Laying Down the Building Blocks
Through its research, the NELP discovered that the more complex aspects of oral language, including syntax or grammar, complex measures of vocabulary (such as those in which children actually define or explain word meanings), and listening comprehension were clearly related to later reading comprehension, but that simpler measures of oral language (e.g., the widely used Peabody Picture Vocabulary Test) had very limited associations with reading comprehension.
Put simply, readers must translate print to language and then, much as in listening, they must interpret the meaning of that language. Numerous studies support this approach by showing that word reading and language comprehension are relatively independent skills, but that each contributes significantly to reading comprehension.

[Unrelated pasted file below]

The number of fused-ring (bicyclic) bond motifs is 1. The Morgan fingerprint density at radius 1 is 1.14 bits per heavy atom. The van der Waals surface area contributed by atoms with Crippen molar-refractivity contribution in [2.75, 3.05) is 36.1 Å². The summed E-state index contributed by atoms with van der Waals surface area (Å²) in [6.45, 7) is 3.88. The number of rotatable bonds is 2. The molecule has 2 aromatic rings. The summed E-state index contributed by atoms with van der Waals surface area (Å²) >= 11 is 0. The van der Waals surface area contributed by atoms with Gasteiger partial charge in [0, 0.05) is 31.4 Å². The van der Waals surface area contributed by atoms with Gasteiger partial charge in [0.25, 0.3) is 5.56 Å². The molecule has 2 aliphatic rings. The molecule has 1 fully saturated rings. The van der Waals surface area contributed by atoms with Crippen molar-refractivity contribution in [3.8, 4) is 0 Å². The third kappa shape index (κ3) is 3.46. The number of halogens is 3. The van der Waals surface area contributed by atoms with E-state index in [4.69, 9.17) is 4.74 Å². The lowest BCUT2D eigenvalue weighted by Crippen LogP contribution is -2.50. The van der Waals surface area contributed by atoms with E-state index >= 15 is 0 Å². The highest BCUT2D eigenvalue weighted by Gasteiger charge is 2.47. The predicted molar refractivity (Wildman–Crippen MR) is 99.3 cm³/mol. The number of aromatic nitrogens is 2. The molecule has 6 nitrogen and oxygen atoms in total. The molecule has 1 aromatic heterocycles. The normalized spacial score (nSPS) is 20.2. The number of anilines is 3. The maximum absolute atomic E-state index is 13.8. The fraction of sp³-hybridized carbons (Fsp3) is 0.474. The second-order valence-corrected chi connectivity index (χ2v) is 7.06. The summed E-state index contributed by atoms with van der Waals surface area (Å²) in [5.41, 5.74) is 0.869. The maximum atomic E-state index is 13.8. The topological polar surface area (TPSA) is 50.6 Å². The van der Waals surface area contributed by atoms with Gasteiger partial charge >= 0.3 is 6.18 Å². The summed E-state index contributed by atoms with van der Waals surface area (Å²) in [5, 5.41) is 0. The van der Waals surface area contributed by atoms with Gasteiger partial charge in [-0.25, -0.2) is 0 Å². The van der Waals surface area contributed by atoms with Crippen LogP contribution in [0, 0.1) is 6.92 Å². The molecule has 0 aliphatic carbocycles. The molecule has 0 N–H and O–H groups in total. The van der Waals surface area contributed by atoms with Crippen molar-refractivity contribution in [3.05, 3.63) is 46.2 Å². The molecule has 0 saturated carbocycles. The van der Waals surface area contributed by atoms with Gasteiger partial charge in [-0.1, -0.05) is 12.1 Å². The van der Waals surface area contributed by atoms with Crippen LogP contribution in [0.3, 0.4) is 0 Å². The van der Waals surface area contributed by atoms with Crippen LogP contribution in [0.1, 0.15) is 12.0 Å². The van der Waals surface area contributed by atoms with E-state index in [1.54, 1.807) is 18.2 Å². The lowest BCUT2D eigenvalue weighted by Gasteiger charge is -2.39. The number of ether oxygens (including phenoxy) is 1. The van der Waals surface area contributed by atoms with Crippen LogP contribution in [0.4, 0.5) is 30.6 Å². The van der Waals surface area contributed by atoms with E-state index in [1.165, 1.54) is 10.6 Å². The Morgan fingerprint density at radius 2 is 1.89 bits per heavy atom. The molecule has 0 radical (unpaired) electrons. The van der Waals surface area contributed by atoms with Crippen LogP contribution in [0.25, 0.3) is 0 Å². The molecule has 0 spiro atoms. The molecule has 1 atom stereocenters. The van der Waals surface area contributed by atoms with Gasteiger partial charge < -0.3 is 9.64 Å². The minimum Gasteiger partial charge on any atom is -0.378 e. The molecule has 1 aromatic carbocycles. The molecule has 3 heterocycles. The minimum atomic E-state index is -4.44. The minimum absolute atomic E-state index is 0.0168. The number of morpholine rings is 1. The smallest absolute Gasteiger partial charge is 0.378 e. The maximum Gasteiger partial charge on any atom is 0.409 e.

Simple measures of vocabulary in which children simply point to the picture of a word or name a picture are not strongly connected with later reading comprehension. Nevertheless, many studies have shown that vocabulary plays an important role in fostering reading development in the years before and during formal reading instruction. The role of vocabulary is likely two-fold. The words, and the concepts that they represent, are obviously of functional importance in comprehension, and vocabulary might also support decoding or the translation of text into language. The NELP established phonological awareness as a key contributor to children’s ability to learn to read. Of course, phonological representations are part of the linguistic system and the ability to gain access to these representations may in part be a by-product of early vocabulary development (Metsala & Walley, 1998).

Reading comprehension depends on language abilities that have been developing since birth. Basic vocabulary and grammar are clearly essential to comprehension because each enables understanding of words and their interrelationships in and across individual sentences in a text (Kintsch & Kintsch, 2005).